Frank Arthur Russell worked in manufacturing for an engineering firm at Biggleswade, Bedfordshire, England. However, his fame came from the craft built in his back yard as a hobby. In the 1930s he made news was for making various things, from a model glider, a canoe to a houseboat. In the 1940s he built a one-man submarine to search for Atlantis.
|The Bigglesworth Chronicle, May 5, 1939, 1949 submarine photo and caption.|
The saucer's performance was driven by a timer, which after four and a half minutes of spectacle would kill the lights, then launch a fireworks rocket. That produced the illusion that the saucer had shot off into space at great speed. Under cover of darkness, he’d reel the contraption in and hide it until the next flight. As Russell himself said, “it really looked very effective.” For six months the saucer flew and the town and investigators were persuaded that they were seeing something extraordinary - perhaps from another world.
|The People, May 4, 1958|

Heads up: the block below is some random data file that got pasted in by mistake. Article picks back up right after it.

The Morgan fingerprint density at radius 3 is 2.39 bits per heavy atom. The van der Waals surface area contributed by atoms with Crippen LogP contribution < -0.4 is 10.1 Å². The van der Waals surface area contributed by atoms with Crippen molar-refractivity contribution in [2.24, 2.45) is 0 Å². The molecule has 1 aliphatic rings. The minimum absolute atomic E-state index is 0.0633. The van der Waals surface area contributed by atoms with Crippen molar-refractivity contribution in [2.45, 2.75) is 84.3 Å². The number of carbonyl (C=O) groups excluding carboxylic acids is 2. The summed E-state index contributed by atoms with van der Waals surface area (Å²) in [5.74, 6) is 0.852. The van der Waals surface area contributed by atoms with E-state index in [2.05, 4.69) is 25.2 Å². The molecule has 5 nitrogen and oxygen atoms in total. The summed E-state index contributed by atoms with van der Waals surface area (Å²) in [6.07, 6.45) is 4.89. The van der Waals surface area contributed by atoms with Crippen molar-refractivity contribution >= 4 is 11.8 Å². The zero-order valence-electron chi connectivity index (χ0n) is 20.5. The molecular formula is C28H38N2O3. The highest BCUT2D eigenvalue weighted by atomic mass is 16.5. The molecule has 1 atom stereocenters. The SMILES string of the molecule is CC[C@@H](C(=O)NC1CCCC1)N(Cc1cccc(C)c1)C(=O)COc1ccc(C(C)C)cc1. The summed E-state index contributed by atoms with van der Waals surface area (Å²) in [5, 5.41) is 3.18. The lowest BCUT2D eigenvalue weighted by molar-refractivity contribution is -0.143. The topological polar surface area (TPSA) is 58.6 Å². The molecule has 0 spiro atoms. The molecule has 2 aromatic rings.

|The Daily Mail, May 27, 1958|
|The Daily Mail, May 28, 1958|
|The Daily News, January 4, 1959|
|Project F.A.R. team and the monument|
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Sources and Further Reading
Central Bedfordshire Council Libraries posted several newspaper article clippings on Twitter about Frank Russell and his creations:
“Destination Atlantis” on Russell's submarine:
Russell’s story was the subject of a nationally syndicated 1958 editorial article, published in some papers as, “And a Woman Spoiled His Fun”:
The Daily News, January 4, 1959, “It’s Still a Gullible World” by Tom Allen:
The U.S. Air Force took notice of the Frank Russell case. While Project Blue Book did not have a proper file on the events, there is one document relating to the news coverage of it. The handwritten comment at the bottom of the document says, “Very, very funny!” and is followed by remarks indicating the hoax had been responsible for 10 UFO sighting reports.
“New monument pays tribute to little known Biggleswade UFO hoax” by Dan Mountney: